Adrien Auzout was a French astronomer and physicist born in Rouen on 28 January 1622. He was the eldest of seven children and his father worked as an administrator in the Rouen law courts. He was not a wealthy man but he managed to send his eldest son to be educated at the Jesuit college in Rouen. It is possible that Auzout went to the school at the same time as the mathematician Blaise Pascal and that later on the two men worked together on the nature of the ‘vacuum.’
In 1647 Auzout left Rouen and went to live in Paris where he joined the academic circle of Marin Mersenne; it was here that he improved his knowledge of physics and mathematics supplementing his income by working at various jobs including giving astrology readings to Parisian aristocrats!
Around 1660 he gave up mathematics to dedicate himself to observational astronomy. And after observing comets from 1664 to 1665 he put forward the idea that they followed regular elliptical orbits and were therefore permanent members of the solar system.. He produced a pamphlet on the orbit of the first of two comets of 1665, predicting an orbit for the comet based on several observations he had made. His predictions were disputed by the Polish astronomer Johannes Hevelius but The Royal Society in London decided that Auzout was correct.
The importance of Auzout's work on comets is his belief that they followed regular orbits and were thus permanent members of the solar system. He also hoped that the distance to the comet and its magnitude could be calculated, and so a proof given that the Earth is in motion. He also worked with Jean Picard to improve telescopes and contributed to the final development of the micrometer eyepieces. By 1666 Auzout and Picard were observing with fully developed micrometers.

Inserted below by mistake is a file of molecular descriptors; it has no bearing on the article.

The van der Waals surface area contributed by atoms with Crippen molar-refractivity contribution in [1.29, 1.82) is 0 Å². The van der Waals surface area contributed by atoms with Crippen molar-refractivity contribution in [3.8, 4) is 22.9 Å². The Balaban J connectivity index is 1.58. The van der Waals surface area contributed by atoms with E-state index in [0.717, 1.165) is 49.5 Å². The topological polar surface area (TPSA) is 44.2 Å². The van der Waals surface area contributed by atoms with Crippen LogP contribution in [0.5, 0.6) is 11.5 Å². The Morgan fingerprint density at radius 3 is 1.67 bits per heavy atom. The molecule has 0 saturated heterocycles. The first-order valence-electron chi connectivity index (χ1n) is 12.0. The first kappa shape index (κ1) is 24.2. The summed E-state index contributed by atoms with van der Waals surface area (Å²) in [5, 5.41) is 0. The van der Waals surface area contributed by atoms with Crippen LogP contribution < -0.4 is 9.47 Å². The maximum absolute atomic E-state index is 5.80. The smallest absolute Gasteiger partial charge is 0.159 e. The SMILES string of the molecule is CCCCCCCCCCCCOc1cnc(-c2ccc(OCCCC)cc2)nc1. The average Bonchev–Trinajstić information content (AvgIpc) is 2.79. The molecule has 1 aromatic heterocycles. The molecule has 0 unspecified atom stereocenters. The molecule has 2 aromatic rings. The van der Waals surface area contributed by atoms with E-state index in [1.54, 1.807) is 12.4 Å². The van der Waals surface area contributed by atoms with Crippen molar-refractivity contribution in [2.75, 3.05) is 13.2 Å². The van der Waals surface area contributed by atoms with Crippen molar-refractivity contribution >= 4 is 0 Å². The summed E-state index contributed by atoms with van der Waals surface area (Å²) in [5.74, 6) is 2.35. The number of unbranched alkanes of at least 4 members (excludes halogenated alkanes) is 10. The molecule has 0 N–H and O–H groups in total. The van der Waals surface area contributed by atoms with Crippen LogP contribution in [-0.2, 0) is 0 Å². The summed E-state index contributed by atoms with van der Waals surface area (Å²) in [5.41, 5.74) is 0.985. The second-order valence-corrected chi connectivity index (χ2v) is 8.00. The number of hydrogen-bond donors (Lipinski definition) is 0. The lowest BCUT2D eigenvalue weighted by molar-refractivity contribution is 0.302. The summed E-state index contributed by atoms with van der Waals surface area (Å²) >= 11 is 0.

In 1666 Auzout was part of a group of scientists making astronomical observations from Jean-Baptiste Colbert's Paris home. Colbert was the French Minister of Finance and had chosen the members who first met in the King's Library on 22 December 1666; this cold be considered the founding meeting of the Académie Royale des Sciences. Auzout was an enthusiastic founding member and soon made a contribution. The records of the Academy contain state:
On the eleventh day of January 1667 M Auzout presented to the assembly a memoir which was read to the company on the observations that should be made at Madagascar.
This is the first known proposal for an astronomical scientific expedition. However he was frustrated at the slow pace of things at the Academy and this is documented in his correspondence to the German theologian Henry Oldenburg. In 1668 he resigned from the Académie des Sciences and went to spend the rest of his life in Rome. It is not completely know why he left but it seems he loved Italian architecture and knew Christophere Wren. He died in Rome on 23 May 1691.
Adrien Auzout était un astronome et physicien français né à Rouen le 28 janvier 1622. Il est célèbre pour ses observations de comètes, son travail pour perfectionner les lunettes astronomiques et sa contribution au developpement du micromètre moderne.
En 1647 Auzout a quitté Rouen pour s’installer à Paris où il a rejoint le cercle savant de Marin Mersenne. Là il a profondi ses connaissances de la physique et des mathématiques. Vers 1660, il a abandonné les mathématiques pour se consacrer à l’astronomie d’observation. À la suite d’observations de comètes effectuées en 1664 et 1665, Auzout plaide en faveur de leur orbite elliptique ou parabolique, s’opposant à son rival, l’astronome polonais, Johannes Hevelius. La Royal Society de Londres est intervenu et se déclare son accord avec Auzout.
Le travail d’Auzout était important car il croyait que les comètes suivait des orbites régulières et qu’ils étaient des éléments permanents du système solaire. Il joue un rôle décisif dans la réalisation de nouveaux instruments adaptés à la lunette astronomique en donnant au micromètre sa forme définitive et en substituant des appareils de visée optique aux pinnules. Il est mort le 23 mai 1691 à Rome.